Childhood leukemia has been linked to infections in winter in the UK11.

There is some evidence of higher risk for ALL in northern Europe but not elsewhere12 13.

A study in the United Arab Emirates (UAE) found a higher rate of acute lymphoblastic leukemia (ALL) among native females than native males, which is the opposite of what is found in other countries, suggesting that low serum 25(OH)D levels among females due to covering more of the skin while in the sun14.

An ecological study in China found an inverse correlation between annual solar UVB doses and leukemia incidence and mortality rates in rural regions, but an increased risk in urban regions15. Those living in rural regions are much more likely to spend significant time out of doors, possibly by working in agriculture.Thus this study provides evidence of a beneficial effect of UVB irradiance in reducing the risk of leukemia.

Based on the totality of the evidence, there is modest evidence that higher solar UVB doses are associated with lower risk of leukemia.

Page last edited: 22 August 2011

References

  1. Devesa, S. S. Grauman, D. J. Blot, W. J. Pennello, G. A. Hoover, R. N. Fraumeni, J. F. Jr. Atlas of Cancer Mortality in the United States, 1950-1994. NIH Publication No. 99-4564. 1999 April 17, 2010;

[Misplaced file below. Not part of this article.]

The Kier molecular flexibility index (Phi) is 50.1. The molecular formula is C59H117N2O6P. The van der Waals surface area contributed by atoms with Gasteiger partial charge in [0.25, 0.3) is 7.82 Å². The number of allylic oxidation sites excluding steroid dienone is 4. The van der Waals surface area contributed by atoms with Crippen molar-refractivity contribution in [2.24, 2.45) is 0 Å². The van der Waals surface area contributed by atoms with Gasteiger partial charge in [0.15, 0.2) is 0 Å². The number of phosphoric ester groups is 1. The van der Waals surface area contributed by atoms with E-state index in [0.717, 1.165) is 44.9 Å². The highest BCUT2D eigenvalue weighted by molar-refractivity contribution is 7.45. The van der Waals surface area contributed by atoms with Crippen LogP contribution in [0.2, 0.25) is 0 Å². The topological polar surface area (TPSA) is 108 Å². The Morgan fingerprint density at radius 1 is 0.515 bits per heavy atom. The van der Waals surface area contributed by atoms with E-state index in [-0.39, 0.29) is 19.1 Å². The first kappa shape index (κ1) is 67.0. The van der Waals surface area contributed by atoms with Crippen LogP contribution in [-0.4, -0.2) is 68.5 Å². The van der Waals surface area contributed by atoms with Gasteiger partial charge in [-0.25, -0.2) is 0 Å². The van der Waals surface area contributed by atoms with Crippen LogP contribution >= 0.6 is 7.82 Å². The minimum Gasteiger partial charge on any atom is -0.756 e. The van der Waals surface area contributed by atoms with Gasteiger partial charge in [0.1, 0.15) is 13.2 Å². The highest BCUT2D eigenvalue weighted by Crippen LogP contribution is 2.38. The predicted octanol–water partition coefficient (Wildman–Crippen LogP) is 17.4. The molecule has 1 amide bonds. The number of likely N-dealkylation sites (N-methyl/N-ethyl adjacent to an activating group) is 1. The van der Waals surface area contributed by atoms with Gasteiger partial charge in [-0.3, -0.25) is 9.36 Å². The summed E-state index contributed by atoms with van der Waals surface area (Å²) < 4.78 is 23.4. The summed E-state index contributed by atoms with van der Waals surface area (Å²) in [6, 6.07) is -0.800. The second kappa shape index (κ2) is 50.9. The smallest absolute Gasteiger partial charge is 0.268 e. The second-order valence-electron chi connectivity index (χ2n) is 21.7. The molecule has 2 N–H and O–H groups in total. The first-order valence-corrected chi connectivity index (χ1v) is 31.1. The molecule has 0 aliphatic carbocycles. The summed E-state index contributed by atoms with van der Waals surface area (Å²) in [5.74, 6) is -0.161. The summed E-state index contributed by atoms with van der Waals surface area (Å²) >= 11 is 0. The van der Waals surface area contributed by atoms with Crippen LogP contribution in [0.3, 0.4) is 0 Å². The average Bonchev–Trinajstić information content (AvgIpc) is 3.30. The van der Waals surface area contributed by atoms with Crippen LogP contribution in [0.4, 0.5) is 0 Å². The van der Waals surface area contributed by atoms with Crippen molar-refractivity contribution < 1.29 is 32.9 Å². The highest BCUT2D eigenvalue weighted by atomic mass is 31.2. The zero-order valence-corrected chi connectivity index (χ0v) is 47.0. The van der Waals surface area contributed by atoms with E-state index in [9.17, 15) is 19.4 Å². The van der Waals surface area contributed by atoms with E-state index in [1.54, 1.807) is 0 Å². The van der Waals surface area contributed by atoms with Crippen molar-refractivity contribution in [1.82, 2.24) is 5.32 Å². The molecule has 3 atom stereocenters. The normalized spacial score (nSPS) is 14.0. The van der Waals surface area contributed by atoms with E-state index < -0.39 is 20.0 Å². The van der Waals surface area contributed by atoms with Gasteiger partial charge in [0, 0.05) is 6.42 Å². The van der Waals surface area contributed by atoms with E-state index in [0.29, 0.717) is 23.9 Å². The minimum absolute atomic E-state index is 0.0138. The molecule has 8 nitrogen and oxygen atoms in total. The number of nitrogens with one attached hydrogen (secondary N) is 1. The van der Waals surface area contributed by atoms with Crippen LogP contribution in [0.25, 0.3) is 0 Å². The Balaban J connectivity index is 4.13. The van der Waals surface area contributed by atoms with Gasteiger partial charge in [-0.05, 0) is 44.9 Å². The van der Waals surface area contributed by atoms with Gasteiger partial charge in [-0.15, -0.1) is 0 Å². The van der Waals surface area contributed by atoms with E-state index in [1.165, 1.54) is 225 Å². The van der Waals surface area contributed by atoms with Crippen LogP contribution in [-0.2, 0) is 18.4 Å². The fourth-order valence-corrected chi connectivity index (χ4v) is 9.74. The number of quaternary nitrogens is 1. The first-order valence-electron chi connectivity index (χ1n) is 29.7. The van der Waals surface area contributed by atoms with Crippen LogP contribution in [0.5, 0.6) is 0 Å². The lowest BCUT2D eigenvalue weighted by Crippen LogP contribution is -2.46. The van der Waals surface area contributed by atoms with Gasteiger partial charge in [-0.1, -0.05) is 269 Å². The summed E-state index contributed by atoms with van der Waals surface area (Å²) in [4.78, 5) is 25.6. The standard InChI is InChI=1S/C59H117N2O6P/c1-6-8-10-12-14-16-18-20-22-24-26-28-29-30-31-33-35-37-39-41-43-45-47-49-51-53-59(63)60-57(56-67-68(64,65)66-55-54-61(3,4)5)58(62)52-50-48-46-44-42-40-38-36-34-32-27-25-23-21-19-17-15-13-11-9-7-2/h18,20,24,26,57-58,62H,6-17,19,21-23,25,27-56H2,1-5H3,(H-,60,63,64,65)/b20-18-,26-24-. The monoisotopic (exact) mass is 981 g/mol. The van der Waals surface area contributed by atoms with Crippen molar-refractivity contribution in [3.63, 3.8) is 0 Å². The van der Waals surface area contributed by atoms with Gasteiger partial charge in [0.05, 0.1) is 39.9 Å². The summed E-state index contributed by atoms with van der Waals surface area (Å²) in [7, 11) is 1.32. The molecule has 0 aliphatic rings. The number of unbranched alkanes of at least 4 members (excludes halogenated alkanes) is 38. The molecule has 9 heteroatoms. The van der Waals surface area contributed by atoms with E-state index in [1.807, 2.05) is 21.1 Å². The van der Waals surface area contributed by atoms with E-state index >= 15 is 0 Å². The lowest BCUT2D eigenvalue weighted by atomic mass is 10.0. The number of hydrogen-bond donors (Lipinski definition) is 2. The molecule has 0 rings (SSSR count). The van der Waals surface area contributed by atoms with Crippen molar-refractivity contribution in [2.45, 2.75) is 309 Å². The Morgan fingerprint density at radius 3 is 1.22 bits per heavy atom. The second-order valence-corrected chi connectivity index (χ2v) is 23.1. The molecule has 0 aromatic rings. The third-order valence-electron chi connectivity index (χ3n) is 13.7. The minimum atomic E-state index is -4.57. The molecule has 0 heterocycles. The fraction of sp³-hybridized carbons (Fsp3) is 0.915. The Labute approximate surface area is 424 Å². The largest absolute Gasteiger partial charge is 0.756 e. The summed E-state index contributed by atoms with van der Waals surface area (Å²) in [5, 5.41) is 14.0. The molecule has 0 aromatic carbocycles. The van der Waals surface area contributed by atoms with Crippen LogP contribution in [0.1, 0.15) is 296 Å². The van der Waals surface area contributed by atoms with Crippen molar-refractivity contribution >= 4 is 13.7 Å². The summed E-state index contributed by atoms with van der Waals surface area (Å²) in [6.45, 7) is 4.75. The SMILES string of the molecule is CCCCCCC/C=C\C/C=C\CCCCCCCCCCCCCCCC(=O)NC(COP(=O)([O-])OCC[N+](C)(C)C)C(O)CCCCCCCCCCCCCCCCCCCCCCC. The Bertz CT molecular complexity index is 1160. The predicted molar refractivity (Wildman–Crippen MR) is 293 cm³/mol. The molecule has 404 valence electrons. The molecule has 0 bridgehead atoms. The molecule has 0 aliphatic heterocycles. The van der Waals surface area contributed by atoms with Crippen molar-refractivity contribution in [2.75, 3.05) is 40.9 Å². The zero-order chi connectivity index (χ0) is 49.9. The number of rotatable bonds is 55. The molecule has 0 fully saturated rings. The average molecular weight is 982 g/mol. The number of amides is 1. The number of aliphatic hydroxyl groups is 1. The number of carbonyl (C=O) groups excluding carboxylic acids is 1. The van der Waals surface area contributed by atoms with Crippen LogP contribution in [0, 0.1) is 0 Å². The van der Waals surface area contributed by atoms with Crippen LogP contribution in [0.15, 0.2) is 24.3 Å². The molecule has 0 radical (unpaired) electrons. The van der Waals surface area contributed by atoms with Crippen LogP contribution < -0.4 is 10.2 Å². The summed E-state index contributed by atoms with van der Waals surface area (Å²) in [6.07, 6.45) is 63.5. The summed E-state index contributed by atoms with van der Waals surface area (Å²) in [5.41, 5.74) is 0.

2. Beane Freeman, L. E. Bonner, M. R. Blair, A. Hoppin, J. A. Sandler, D. P. Lubin, J. H. Dosemeci, M. Lynch, C. F. Knott, C. Alavanja, M. C. Cancer incidence among male pesticide applicators in the Agricultural Health Study cohort exposed to diazinon. Am J Epidemiol. 2005 Dec 1; 162 (11): 1070-9.
  3. Blair, A. Zheng, T. Linos, A. Stewart, P. A. Zhang, Y. W. Cantor, K. P. Occupation and leukemia: a population-based case-control study in Iowa and Minnesota. Am J Ind Med. 2001 Jul; 40 (1): 3-14.
  4. Clavel, J. Hemon, D. Mandereau, L. Delemotte, B. Severin, F. Flandrin, G. Farming, pesticide use and hairy-cell leukemia. Scand J Work Environ Health. 1996 Aug; 22 (4): 285-93.
  5. Eckhoff, N. D. Shultis, J. K. Clack, R. W. Ramer, E. R. Correlation of leukemia mortality rates with altitude in the United States. Health Phys. 1974 Oct; 27 (4): 377-80.